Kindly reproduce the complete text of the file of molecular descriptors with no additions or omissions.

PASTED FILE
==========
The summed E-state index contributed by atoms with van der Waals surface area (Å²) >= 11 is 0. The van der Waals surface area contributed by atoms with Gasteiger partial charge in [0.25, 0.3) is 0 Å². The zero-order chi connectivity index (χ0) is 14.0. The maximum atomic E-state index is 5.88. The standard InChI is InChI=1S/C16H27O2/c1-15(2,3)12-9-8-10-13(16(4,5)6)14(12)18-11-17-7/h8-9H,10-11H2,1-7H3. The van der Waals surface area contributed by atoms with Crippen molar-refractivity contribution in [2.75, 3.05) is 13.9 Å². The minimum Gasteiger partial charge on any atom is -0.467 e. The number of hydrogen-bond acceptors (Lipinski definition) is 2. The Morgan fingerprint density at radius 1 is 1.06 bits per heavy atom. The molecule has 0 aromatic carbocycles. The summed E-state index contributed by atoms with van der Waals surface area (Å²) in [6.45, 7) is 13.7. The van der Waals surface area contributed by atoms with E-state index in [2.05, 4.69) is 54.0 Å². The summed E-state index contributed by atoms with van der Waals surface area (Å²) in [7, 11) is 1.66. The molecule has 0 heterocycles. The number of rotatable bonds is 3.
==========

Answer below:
The summed E-state index contributed by atoms with van der Waals surface area (Å²) >= 11 is 0. The van der Waals surface area contributed by atoms with Gasteiger partial charge in [0.25, 0.3) is 0 Å². The zero-order chi connectivity index (χ0) is 14.0. The maximum atomic E-state index is 5.88. The standard InChI is InChI=1S/C16H27O2/c1-15(2,3)12-9-8-10-13(16(4,5)6)14(12)18-11-17-7/h8-9H,10-11H2,1-7H3. The van der Waals surface area contributed by atoms with Crippen molar-refractivity contribution in [2.75, 3.05) is 13.9 Å². The minimum Gasteiger partial charge on any atom is -0.467 e. The number of hydrogen-bond acceptors (Lipinski definition) is 2. The Morgan fingerprint density at radius 1 is 1.06 bits per heavy atom. The molecule has 0 aromatic carbocycles. The summed E-state index contributed by atoms with van der Waals surface area (Å²) in [6.45, 7) is 13.7. The van der Waals surface area contributed by atoms with E-state index in [2.05, 4.69) is 54.0 Å². The summed E-state index contributed by atoms with van der Waals surface area (Å²) in [7, 11) is 1.66. The molecule has 0 heterocycles. The number of rotatable bonds is 3.